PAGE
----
PG&E Sells SF HQ for $ 800 Million, Wants Half the Money Returned to Customers –

PG&E Sells SF HQ for $ 800 Million, Wants Half the Money Returned to Customers – fr

PG&E has agreed to sell its San Francisco headquarters for $ 800 million, a mega-deal that shows investors remain interested in downtown properties despite the coronavirus pandemic.

Developer Hines has agreed to purchase office buildings, including 77 Beale St. and 245 Market St., PG&E announced on Monday. The utility company plans to move its headquarters to 300 Lakeside Drive in Oakland in the first half of next year to cut costs and provide better commuting for employees.

The PG&E properties span 1.5 million square feet adjacent to the Embarcadero BART station.

PG&E wants to return approximately $ 390-420 million of sales profits to customers over five years to offset future increases in electricity rates. There is no estimate of the benefits for each individual customer yet, a spokesperson for PG&E said. And the California Public Utilities Commission must approve the proposal, a move that PG&E says is necessary for the sale to go through.

“We are committed to keeping customer costs as low as possible, and one of the ways we are doing is to sell non-core assets, including real estate. This sale and relocation will result in cost savings that will directly contribute to reducing customer invoices, ”Patti Poppe, CEO of PG&E, said in a statement.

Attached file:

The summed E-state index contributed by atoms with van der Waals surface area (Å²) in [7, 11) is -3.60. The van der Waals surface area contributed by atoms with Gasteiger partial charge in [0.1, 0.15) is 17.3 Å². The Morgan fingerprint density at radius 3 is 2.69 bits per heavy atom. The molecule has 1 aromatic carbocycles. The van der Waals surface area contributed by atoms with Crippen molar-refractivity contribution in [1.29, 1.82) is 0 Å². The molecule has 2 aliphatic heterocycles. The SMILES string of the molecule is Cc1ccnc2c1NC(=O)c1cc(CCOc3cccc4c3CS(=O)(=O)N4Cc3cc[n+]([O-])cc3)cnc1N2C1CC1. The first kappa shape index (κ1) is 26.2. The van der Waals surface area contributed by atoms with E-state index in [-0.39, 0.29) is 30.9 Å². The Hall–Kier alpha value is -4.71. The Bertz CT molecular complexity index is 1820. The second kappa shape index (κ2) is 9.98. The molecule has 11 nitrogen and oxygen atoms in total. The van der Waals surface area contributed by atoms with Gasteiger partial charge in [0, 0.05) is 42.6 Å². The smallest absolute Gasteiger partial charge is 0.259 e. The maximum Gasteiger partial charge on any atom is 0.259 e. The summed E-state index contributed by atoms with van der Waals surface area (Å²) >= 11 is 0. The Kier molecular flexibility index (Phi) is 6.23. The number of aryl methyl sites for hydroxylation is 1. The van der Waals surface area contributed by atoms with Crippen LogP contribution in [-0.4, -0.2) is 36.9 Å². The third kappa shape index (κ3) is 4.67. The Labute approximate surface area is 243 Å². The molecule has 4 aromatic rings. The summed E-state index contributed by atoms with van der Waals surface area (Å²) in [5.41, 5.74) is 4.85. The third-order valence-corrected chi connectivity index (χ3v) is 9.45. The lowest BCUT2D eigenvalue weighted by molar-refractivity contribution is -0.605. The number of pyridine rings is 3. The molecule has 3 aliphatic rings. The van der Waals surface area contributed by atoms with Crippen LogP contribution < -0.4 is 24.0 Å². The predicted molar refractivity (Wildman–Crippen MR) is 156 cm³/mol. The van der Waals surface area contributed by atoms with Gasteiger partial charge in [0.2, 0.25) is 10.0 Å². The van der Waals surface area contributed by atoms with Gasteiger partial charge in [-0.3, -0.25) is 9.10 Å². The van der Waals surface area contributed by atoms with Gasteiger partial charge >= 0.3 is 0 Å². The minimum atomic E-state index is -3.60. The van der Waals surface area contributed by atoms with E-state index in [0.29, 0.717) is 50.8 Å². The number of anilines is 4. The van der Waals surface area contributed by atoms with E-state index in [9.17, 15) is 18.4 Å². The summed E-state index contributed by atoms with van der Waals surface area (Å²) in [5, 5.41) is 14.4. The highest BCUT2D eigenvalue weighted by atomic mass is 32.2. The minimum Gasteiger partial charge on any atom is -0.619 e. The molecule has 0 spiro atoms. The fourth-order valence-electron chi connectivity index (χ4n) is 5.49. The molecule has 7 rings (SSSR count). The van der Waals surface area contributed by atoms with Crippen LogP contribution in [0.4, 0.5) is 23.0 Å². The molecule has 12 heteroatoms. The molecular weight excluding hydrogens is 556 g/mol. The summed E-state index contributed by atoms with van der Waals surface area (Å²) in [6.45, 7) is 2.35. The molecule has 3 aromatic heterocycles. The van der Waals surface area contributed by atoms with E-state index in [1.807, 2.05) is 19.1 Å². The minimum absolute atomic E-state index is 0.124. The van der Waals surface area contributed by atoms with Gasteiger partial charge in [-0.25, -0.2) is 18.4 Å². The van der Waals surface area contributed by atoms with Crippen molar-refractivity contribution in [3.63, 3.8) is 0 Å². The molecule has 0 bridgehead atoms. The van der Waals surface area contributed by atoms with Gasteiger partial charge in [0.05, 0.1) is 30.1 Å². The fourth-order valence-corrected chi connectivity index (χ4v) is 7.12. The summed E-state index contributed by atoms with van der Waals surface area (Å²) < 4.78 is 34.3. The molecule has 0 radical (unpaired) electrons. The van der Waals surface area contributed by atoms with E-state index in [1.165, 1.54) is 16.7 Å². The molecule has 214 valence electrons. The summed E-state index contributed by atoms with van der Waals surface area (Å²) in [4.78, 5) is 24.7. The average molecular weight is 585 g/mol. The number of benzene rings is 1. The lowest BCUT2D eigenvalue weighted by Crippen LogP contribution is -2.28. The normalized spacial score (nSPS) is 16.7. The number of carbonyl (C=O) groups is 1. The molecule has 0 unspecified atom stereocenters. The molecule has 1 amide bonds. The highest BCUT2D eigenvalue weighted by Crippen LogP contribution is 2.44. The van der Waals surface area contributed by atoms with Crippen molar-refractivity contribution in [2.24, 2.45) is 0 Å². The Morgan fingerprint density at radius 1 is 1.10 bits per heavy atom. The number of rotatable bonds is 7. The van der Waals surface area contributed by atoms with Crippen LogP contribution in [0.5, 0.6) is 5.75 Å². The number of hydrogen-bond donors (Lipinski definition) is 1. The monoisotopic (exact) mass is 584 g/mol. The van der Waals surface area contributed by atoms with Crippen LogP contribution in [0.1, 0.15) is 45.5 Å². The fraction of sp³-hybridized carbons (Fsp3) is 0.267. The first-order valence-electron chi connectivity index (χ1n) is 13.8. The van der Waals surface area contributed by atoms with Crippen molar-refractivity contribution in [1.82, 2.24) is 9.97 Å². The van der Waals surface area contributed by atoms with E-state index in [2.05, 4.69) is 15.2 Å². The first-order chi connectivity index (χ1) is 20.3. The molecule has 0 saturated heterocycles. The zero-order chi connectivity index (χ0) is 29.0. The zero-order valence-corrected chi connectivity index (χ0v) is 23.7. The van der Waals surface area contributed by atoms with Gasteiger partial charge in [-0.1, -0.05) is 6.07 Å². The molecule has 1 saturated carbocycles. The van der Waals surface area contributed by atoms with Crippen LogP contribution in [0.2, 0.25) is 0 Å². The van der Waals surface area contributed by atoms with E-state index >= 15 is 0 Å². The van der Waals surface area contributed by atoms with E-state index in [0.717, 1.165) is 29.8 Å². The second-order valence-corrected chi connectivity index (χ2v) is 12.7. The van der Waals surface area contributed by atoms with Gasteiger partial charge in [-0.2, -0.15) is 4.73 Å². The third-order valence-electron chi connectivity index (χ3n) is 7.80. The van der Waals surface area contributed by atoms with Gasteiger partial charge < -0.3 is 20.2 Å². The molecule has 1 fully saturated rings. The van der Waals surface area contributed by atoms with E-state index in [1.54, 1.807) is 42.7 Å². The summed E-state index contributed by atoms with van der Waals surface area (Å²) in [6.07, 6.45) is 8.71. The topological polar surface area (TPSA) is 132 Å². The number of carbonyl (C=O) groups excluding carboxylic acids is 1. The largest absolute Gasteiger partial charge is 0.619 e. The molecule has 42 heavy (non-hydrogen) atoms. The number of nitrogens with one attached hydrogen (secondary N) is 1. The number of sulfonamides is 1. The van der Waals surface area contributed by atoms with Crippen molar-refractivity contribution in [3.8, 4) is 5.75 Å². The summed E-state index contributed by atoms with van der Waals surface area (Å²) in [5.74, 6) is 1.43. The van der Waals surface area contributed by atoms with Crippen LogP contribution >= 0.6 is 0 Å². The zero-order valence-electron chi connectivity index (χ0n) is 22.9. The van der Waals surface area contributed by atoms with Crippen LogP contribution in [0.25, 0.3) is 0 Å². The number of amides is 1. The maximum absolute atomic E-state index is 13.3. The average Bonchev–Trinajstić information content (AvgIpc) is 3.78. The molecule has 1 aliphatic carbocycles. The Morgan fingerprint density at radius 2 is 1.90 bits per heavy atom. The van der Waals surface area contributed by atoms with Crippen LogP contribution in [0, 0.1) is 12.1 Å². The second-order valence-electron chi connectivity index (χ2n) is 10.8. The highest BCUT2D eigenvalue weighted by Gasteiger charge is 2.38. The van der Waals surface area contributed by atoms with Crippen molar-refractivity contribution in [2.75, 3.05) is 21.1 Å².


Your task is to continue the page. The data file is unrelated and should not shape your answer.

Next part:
It’s another major San Francisco commitment for Hines, which plans to begin construction on its billion-dollar Parcel F tower a few blocks from PG&E’s Beale Street building. Construction is progressing although Salesforce has canceled its office lease on the project, with the tech company embracing more remote working. Hines previously developed Salesforce Tower with Boston Properties and also managed a seismic renovation of the PG&E buildings.

The PG&E deal comes two months after the sale of Dropbox headquarters for $ 1.08 billion, the second highest price in city history for a single building. Despite Dropbox’s “remote first” policy change, the building is sublet to biotech companies, which have continued to expand during the pandemic.

Another major deal was the sale of the Transamerica Pyramid for $ 650 million last year, a deal that was delayed for several months.

Roland Li is a writer for the San Francisco Chronicle. Email: [email protected] Twitter: @rolandlisf


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